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December 2014

Hello Analytica Users,

Happy Holidays! This month we offer a new case study, give dating advice, and present an ecological over-logical (you'll see what I mean by this). As always, we'd like to know about your latest modeling challenges, questions, and triumphs. We hope your year is coming to a successful close.

Paul Sanford, Newsletter Editor

'Twas the Night Before the Climate Change Apocalypse

Another UN Climate Change conference came to a close last week, once again demonstrating the predictable result of pro-Santa politics. It seems that while you and I are subjected to increasingly restrictive CAFE fuel mileage standards and energy taxes, the Jolly Old Elf continues to enjoy a sweetheart deal on emissions. CTO Lonnie Chrisman has carefully assessed the enormous bootprint of St. Nick's annual soot-soaked carbon binge. No wonder your children lie awake on Christmas Eve! The shocking details are in the Lumina Blog.

TIPS & TRICKS: How To Make Your Date Feel Special

If your dating experience is limited to designated date functions, you've probably missed out on some opportunities. If you look closely, you can find dates at functions where you have only noticed ordinary figures before. The key is to understand a few hidden attributes. Here are some examples:

  • Ceil(Today(), dateUnit:'Y') will get your date to the next year's party.
  • Round(date_with_time, dateUnit: 'm') will get rid of secondary rivals.
  • Birthdays are important. Be sure to list all of them: 
    Sequence(DOB, DOD, dateUnit: 'Y')

Even the traditional old flames have new features to discover:
DatePart(xmas, 'MMMM') = "December". DatePart(xmas, 'ddd') = "25th".

And if you're too lazy to make your own dates there's always Parsedate('February 14 2015') to do the legwork for you.

Before you look for solutions on eHarmony or Table For Six, check out the detailed advice on this Analytica Wiki page. There could be a supermodel in your future.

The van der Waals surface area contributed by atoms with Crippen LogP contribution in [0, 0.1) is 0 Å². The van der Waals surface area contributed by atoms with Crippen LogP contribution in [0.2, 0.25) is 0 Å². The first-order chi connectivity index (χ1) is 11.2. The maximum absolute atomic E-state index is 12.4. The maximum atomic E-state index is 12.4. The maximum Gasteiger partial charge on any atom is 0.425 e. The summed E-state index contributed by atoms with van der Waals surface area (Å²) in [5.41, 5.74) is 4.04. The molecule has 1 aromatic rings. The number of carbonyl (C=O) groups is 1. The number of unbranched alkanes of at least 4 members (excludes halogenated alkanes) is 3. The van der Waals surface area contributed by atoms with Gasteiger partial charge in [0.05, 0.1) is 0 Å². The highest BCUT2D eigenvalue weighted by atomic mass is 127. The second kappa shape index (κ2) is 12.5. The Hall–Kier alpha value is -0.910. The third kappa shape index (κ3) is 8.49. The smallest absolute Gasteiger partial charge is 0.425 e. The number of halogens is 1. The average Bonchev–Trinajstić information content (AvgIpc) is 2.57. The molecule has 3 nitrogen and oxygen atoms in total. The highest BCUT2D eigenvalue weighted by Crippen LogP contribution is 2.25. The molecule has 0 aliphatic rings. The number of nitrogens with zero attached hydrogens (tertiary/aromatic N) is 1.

Case Study: A Campus Microgrid with CHP

Microgrid with CHPUniversities, hospitals, factories, apartment blocks, office parks, and other large energy consumers can reduce energy costs and carbon emissions by creating and managing their own microgrids. Such microgrids may supplement electricity purchased from the utility with locally generated energy. The local resources may include solar photovoltaics, natural gas fired combined heat and power (CHP), efficient cooling systems, energy storage, and programs to reduce or time-shift demand. Energy and Environmental Economics (E3) Consulting used Analytica to create a dispatch optimization tool for the University of California’s San Diego’s (UCSD) microgrid. With support from the California Solar Initiative RD&D program, E3 explored how UCSD microgrid resources could be used to support utility grid operations and integrate higher penetrations of PV generationFor more

A Rosetta Stone for Excel Users

Rosetta StoneWe know you have snuggled up to a lot of spreadsheets. Excel has lots of useful functions and is the platform that most modelers start on. Have you wondered if there is a resource that can help you find your favorite Excel functional counterparts in Analytica? Yes there is! We have compiled an Analytica Wiki section specifically for this purpose. It includes functions related to database queries, engineering, finance, text and data, statistics, lookups, and more. If you don't find what you're looking for here, let us know.

In this Issue

'Twas the Night Before the Climate Change Apocalypse

How To Make Your Date Feel Special

Case Study: A Campus Microgrid with CHP

A Rosetta Stone for Excel Users

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Free 101 includes influence diagrams, risk analysis, and Intelligent Arrays to let you build models with up to 101 variables and other user-defined objects.

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Lumina Decision Systems, Inc., was founded in 1991 by Max Henrion and Brian Arnold. In order to meet the needs of demanding projects, Lumina often assembles virtual organizations bringing in complementary expertise and resources from affiliated organizations, small and large. 

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